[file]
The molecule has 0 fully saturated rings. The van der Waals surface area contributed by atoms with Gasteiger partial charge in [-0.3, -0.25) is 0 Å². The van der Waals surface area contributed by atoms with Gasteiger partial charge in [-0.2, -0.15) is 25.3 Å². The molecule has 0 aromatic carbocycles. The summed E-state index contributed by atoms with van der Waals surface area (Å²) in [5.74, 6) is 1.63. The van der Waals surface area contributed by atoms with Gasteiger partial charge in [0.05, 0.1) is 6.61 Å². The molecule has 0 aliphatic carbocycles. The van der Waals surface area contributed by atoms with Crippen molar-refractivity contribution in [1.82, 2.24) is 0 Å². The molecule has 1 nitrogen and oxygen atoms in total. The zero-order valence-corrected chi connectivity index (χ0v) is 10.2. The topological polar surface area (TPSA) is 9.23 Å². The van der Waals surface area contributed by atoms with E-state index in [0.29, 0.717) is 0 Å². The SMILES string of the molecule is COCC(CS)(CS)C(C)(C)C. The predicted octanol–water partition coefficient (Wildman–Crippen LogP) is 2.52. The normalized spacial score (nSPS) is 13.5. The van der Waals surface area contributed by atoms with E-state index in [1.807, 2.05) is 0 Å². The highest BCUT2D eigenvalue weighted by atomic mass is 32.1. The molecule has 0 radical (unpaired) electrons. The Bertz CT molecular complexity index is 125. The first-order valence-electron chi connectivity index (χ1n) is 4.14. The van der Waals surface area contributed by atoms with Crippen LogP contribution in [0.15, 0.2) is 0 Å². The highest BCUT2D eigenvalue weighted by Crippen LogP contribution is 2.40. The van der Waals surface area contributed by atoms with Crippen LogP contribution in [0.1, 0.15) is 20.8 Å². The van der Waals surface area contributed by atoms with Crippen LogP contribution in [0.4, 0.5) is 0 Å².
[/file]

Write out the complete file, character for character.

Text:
The molecule has 0 fully saturated rings. The van der Waals surface area contributed by atoms with Gasteiger partial charge in [-0.3, -0.25) is 0 Å². The van der Waals surface area contributed by atoms with Gasteiger partial charge in [-0.2, -0.15) is 25.3 Å². The molecule has 0 aromatic carbocycles. The summed E-state index contributed by atoms with van der Waals surface area (Å²) in [5.74, 6) is 1.63. The van der Waals surface area contributed by atoms with Gasteiger partial charge in [0.05, 0.1) is 6.61 Å². The molecule has 0 aliphatic carbocycles. The van der Waals surface area contributed by atoms with Crippen molar-refractivity contribution in [1.82, 2.24) is 0 Å². The molecule has 1 nitrogen and oxygen atoms in total. The zero-order valence-corrected chi connectivity index (χ0v) is 10.2. The topological polar surface area (TPSA) is 9.23 Å². The van der Waals surface area contributed by atoms with E-state index in [0.29, 0.717) is 0 Å². The SMILES string of the molecule is COCC(CS)(CS)C(C)(C)C. The predicted octanol–water partition coefficient (Wildman–Crippen LogP) is 2.52. The normalized spacial score (nSPS) is 13.5. The van der Waals surface area contributed by atoms with E-state index in [1.807, 2.05) is 0 Å². The highest BCUT2D eigenvalue weighted by atomic mass is 32.1. The molecule has 0 radical (unpaired) electrons. The Bertz CT molecular complexity index is 125. The first-order valence-electron chi connectivity index (χ1n) is 4.14. The van der Waals surface area contributed by atoms with Crippen LogP contribution in [0.15, 0.2) is 0 Å². The highest BCUT2D eigenvalue weighted by Crippen LogP contribution is 2.40. The van der Waals surface area contributed by atoms with Crippen LogP contribution in [0.1, 0.15) is 20.8 Å². The van der Waals surface area contributed by atoms with Crippen LogP contribution in [0.4, 0.5) is 0 Å².